Before there was Glee, Modern Family, and the entire Logo network, there was a young, closeted, terrified gay kid growing up in the mountains of Virginia, who had only the occasional "very special episode" of his favorite TV shows to help him feel understood. I still remember the excitement of seeing my favorite characters not only openly discuss gay relationships, but show support and love for the gay characters who needed it so badly. In doing so, they showed that love and support to me, and as a result these shows had a major impact on my life. Here are the moments from those shows, ordered by how much my lil heartstrings still get tugged when I think about them :) .
5) Willow & Tara Slow Dance - Buffy the Vampire Slayer
I joined the BTVS wagon a little late in the game (my first episode was when she died at the end of season five...talk about a buzzkill). But I remember seeing the closeness between Willow & Tara as they danced to Melanie Doane's "Can't Take My Eyes Off You" and totally bought into their girl-on-girl love. There really hadn't been an LGBT relationship between 2 main characters on a major show at the time, and it's one of the sweetest relationships in TV history, gay or straight.
4) Steve Sanders is a Homophobe - Beverly Hills, 90210
All the 90210 kids were cool in my eyes. Except Steve Sanders. He was the screw-up, the insensitive guy who usually chose to do the wrong thing. Which is why the episode when his homophobia led him to out a fraternity brother, ultimately leading even him to see that gay people are no different inside, worked so well. If Steve Sanders was accepting of his gay friend, then everyone should be. Also, Kelly Taylor spoke up for gay rights while creating a "Men of CU" calendar. And when Kelly Taylor speaks up for anything, the world should listen.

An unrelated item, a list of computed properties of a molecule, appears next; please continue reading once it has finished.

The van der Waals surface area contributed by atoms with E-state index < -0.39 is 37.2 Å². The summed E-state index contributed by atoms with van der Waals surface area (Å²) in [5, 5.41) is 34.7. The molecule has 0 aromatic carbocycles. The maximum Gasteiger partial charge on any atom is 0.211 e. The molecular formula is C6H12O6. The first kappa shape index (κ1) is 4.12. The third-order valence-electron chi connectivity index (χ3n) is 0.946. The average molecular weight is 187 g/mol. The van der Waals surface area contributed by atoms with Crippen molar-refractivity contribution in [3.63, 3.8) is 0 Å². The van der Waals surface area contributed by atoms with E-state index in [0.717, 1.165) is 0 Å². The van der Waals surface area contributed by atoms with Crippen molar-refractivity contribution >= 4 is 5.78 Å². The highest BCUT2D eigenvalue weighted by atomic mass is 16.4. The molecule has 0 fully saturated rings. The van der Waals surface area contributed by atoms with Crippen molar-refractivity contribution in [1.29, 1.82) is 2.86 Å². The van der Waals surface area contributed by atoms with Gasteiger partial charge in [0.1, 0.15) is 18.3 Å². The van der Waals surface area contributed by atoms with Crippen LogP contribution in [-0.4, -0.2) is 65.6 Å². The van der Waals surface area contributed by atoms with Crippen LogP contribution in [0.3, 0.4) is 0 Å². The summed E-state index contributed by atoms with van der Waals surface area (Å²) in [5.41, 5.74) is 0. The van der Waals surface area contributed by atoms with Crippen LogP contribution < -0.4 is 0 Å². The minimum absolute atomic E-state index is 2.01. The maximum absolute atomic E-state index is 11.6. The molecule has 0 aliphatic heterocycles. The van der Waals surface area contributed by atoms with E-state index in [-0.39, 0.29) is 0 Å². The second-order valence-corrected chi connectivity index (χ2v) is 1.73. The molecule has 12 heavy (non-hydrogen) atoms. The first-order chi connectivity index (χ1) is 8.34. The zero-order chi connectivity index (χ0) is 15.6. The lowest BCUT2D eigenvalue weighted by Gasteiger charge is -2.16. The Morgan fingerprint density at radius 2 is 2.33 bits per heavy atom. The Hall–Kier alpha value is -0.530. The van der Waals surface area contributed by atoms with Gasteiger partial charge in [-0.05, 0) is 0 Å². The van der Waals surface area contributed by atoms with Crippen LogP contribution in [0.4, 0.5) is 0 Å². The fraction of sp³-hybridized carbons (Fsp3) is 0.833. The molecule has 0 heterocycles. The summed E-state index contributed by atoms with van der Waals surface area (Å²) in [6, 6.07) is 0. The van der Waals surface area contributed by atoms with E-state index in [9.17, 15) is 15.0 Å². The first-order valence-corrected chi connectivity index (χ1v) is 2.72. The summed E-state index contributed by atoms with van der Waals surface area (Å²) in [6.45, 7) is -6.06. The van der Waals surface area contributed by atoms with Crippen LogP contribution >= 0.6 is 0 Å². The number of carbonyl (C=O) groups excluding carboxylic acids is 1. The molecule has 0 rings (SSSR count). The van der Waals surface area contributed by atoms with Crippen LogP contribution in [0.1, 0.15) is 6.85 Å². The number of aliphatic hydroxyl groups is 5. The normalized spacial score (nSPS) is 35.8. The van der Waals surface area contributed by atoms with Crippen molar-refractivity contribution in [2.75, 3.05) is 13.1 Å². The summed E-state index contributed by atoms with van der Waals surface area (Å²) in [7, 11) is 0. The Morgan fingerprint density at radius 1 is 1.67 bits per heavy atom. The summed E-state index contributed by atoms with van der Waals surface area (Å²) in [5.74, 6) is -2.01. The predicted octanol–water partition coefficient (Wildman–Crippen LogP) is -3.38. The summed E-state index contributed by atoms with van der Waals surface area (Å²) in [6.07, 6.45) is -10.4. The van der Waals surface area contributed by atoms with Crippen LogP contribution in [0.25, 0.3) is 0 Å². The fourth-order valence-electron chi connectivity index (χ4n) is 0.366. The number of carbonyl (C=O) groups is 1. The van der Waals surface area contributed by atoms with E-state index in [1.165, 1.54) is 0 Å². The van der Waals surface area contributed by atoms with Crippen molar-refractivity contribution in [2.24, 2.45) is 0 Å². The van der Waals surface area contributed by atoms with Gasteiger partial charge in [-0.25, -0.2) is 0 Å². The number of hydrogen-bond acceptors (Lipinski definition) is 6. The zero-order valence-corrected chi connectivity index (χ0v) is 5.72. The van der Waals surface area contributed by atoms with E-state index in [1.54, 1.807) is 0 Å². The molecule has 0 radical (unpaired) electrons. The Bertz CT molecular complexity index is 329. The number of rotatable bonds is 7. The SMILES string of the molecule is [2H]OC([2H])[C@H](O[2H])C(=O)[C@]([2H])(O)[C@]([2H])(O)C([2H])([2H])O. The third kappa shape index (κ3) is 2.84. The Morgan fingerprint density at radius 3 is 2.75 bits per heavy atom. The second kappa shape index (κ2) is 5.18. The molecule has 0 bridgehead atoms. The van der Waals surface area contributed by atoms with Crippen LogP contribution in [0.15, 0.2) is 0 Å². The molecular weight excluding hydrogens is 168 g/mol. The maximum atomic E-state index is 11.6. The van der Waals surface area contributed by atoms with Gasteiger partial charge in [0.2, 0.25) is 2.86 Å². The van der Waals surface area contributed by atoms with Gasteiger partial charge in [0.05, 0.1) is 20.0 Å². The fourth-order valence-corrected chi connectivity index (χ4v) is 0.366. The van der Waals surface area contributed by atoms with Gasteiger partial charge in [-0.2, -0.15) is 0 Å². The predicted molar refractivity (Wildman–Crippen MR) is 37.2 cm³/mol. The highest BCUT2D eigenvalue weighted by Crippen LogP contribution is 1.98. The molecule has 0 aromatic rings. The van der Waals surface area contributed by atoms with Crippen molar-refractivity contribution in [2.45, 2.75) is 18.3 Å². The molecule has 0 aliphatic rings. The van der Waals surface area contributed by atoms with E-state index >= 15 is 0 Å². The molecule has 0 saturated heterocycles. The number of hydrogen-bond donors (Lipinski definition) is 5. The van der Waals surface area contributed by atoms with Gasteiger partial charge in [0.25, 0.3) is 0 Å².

3) Luke's Dad is What Now? - The O.C.
Luke was the jerky jock who tossed homophobic slurs around as often as Ryan Atwood wore wifebeaters. Which is why it was so captivating to watch him deal with the bigotry and secrecy revolving around his dad's coming out. In the end, this was the episode that made Luke likeable, which was no small feat. It also was the show I made my parents watch to test them on their reaction to gay people, just months before I came out. The courage it took to make my parents watch 2 gay men kiss on a TV show was no small feat either.
2) Blanche's Brother is a Hobo? - The Golden Girls
It's hard to take a topic that's so sensitive, and create 30 minutes of hilarity and gut-wrenching emotion. But that's what the Golden Girls excelled at. Blanche's brother's coming out was only one of a handful of gay-themed episodes, during the 80s no less. Rue McLanahan's initial reaction was cringe-worthy, yet honest to what a lot of families experience. But that made her eventual acceptance of him all the more powerful. I didn't even know I was gay yet, but I knew there was something really cool about a family accepting someone despite not understanding such a big part of their life.
1) Danny - The Real World: New Orleans
Sigh. Just typing his name makes me smile. He was the first real person I'd ever seen talk about his life as a gay man, and he's the reason I finally figured out that I was gay too. He filmed a special with his then-boyfriend about how hard it was hiding their love due to Don't Ask Don't Tell, during a time when I was hiding my life as well. I was so inspired and encouraged, that I came out to my friends just a few days after that special. Imagine my joy when he came to my college campus a few months later, and I got to share my story, and his impact on my life, with him in person.
People don't always get the acceptance, support, or inspiration that they need in their own lives. I think that's why all kinds of entertainment (TV, music, books, and more) can mean so much to people. That's where my love of these mediums comes from, and I thought it a perfect way to kick off my new blog. Peace.